While the internet was busy with nearly everything else, one group of people was busy making a difference to the lives of the less well-off, in time for Deepavali on Saturday, October 29.
Enter Lighting Hearts and Lighting Homes, a project that is aimed at helping needy families celebrate the festive season, with thoughtful gift packs.
In this year's fourth run of the programme, which took place on October 22, 750 families received these festive gift packs worth more than $100 each, filled with goodies and necessities to kickstart the holiday.
Now, we get that it may sound quite like your run-of-the-mill nice thing that a group of people are doing, but there are some things we're pretty darn impressed by:
1) This is a project initiated and run entirely by volunteers — and they raised $100,000 for it.
They don't represent any organisation, being a collective effort by individuals. The project leader, Reganathan Logapreyan, or Loga, only wanted $2000 for 20 families back in 2013 when he first started doing this. That year, he reached 56.
This year, relying on social media and word-of-mouth, they targeted $60,000 for 600 families, and raised a very impressive $100,000 for their effort, so they reached 750.
(Double-take time: isn't it $100 per family? Where'd the additional $25,000 go? Don't worry, we'll get to that in a bit.)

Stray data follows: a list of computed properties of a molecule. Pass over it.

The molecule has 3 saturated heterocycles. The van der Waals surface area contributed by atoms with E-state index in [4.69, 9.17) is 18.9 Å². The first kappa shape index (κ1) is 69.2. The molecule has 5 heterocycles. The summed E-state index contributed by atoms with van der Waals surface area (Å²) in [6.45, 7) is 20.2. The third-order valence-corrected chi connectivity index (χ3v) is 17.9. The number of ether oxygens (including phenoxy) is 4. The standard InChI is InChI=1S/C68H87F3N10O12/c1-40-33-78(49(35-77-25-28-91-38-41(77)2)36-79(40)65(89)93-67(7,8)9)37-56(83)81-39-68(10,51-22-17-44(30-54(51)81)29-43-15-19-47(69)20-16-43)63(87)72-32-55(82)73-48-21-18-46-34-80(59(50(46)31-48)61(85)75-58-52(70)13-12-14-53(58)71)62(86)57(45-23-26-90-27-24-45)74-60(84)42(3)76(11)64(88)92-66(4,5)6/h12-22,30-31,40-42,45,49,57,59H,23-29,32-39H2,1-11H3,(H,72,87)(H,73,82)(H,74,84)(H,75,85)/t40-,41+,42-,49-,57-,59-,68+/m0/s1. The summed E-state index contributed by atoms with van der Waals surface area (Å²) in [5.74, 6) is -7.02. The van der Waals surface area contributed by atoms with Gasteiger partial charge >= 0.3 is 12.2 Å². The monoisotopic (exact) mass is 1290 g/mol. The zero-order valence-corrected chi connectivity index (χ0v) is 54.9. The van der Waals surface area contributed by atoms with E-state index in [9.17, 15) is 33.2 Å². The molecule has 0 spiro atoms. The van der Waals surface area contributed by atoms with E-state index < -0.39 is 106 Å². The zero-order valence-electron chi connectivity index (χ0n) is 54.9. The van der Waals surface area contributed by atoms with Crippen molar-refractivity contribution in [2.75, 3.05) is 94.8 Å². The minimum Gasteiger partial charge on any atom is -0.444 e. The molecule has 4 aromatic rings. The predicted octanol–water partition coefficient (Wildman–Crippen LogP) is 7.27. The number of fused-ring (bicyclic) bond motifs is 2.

2) Many of the goodies given are handmade with love
Each goodie bag has about 15kg of goodies and necessities - and the goodies aren't all store-bought.
The goodie bags given out contain far more than the usual staples of canned food and necessities, but also include hand-made festive cookies and traditional goodies by numerous volunteers, such as murukku and laddu.
A group of volunteers cooks a set number of jars with agreed-upon recipes and per-jar quota for standardisation.
3) Personalised assistance
The charity drive doesn't stop at giving festive gift packs. The surplus of their funds raised (see point 1) is channeled to aid charitable organisations and the needy families they meet with their medical bills or other sorely-needed expenses.
This is Agnes Sandanam, one of the beneficiaries.
She tells us she was having difficulty paying her primary school-going granddaughter's school bus fees, after shelling out her savings for an amputation done last November, on top of end-stage heart failure, which she is still receiving treatment for.
After watching a show on Vasantham that featured the project, she reached out to Logapreyan, and now receives a goodie bag as well as help with her granddaughter's school bus fees.
The project also paid for a glucometer for her, which she now uses to monitor her condition.
4) It's a true-blue Singaporean project.
Because Singapore is not just CMIO alone, right? Similarly, the volunteers behind this project are as varied as their beneficiaries.
With the project's pretty much runaway success, its leaders expanded their beneficiary list to help individuals from MINDS and the Cerebral Palsy Association. They also customised some of the packs to suit the needs of some of these beneficiaries, such as providing adult diapers.
Its volunteers are also rather diverse, from a family with a two-month-old baby to (dabbing) Meridian Junior College students,
Even the Mini Mafia Singapore interest group who volunteered to be drivers for the day.
Faith in humanity restored. Happy Deepavali!
Top photo courtesy of Renganathan Logapreyan